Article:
Current issue


Volume 37, issue 3

Review article

Lithium treatment and stress response in bipolar disorder

Ewa Ferensztajn-Rochowiak1, Aleksandra Szczepankiewicz2, Janusz Rybakowski1
1. Department of Adult Psychiatry, Poznan University of Medical Sciences
2. Laboratory of Molecular and Cell Biology, Department of Pediatric Pulmonology, Allergy and Clinical Immunology, Poznan University of Medical Sciences, Poznan, Poland
Farmakoterapia w Psychiatrii i Neurologii 2021, 37 (3-4): 235-243
Date of publication: 28-04-2022
Keywords: bipolar disorder, stress, lithium, childhood trauma, glucocorticoid receptor, FKBP1 gene


Objectives. This article aims to present the mechanisms of stress response in bipolar affective disorder (BPAD), in the context of the efficacy of lithium treatment. The biological concept of stress by Hans Selye is presented, including environmental stressors in the pathogenesis of BPAD. Genetic, epigenetic, and psychological factors are discussed in accordance with the predisposition-stress model. The relationship between the genetic and molecular basis of BPAD and the prophylactic efficacy of lithium are presented, including the negative influence of psychosocial stressors.

Literature review. The literature review was carried out in terms of the genetic basis of bipolar disorder in the context of the stress response, taking into account research on the glucocorticoid receptor (GR) gene and circadian clock genes, as well as on epigenetic mechanisms, i.e. DNA and histone methylation processes. The over 40-year history of research on psychosocial stress in the pathogenesis and the course of BPAD is presented, including a factor of early childhood trauma. The research on the influence of lithium on the biological components of the stress response (i.e. the GSK-3 enzyme, Bcl protein or glutamate concentrations) and the factors of the effectiveness of prophylactic lithium treatment were discussed.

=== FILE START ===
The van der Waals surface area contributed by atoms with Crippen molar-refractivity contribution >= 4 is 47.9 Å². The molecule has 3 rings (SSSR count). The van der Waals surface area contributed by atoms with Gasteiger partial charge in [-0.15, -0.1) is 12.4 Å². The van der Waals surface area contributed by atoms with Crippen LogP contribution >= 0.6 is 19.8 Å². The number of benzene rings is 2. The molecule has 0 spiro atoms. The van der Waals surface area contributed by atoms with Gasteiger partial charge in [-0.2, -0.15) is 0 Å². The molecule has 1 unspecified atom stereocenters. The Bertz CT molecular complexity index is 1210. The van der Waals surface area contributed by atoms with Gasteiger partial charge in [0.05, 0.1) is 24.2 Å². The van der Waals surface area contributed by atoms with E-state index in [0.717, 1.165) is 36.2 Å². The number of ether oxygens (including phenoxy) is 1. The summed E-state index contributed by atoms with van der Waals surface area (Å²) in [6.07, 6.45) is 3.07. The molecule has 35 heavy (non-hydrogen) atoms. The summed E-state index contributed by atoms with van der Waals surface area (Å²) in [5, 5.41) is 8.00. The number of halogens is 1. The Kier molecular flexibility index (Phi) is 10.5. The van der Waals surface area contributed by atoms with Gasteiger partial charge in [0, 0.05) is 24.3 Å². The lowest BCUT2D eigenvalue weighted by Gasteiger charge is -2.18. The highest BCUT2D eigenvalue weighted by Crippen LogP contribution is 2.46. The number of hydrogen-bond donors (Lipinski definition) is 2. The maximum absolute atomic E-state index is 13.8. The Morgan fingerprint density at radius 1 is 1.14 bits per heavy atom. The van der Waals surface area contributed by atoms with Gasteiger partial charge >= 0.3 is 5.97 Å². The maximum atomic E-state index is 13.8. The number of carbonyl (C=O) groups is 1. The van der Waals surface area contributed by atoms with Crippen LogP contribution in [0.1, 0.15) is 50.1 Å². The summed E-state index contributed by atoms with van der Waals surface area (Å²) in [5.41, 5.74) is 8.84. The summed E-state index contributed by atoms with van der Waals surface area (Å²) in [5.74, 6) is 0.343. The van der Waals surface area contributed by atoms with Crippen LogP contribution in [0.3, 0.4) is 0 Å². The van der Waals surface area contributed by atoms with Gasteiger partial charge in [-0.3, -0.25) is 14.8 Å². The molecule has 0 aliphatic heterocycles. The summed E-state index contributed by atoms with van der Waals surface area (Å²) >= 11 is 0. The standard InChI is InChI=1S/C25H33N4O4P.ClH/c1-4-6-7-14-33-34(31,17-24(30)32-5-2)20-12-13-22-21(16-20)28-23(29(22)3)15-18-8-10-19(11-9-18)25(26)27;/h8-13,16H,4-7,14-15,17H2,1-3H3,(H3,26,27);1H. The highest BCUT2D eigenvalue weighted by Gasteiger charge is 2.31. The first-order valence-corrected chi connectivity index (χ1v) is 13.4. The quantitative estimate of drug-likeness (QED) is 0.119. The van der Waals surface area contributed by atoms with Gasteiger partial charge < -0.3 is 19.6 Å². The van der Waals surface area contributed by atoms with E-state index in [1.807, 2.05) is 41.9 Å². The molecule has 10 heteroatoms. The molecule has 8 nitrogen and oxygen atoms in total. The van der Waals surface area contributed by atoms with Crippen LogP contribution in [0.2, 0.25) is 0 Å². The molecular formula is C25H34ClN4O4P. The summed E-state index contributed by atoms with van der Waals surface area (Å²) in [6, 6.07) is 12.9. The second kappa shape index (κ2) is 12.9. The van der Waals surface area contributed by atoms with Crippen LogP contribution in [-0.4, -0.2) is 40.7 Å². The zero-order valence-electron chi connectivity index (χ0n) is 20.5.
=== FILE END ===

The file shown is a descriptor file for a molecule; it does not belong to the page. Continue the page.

Conclusions. In the pathogenesis of bipolar disorder, genetic and environmental factors interact with each other according to the predisposition-stress model. Psychosocial stress factors, such as early childhood trauma or insufficient social support, significantly reduce the long-term effectiveness of lithium prophylaxis. The most important genetic and molecular components mediating the stress response to lithium prophylactic efficacy concern the polymorphisms of the GR receptor – NR3C1 and the FKBP5 genes.

Address for correspondence:
Dr hab. n. med. Ewa Ferensztajn-Rochowiak
Poznan University of Medical Sciences
Department of Adult Psychiatry
27/33 Szpitalna Str., 60-572, Poznań, Poland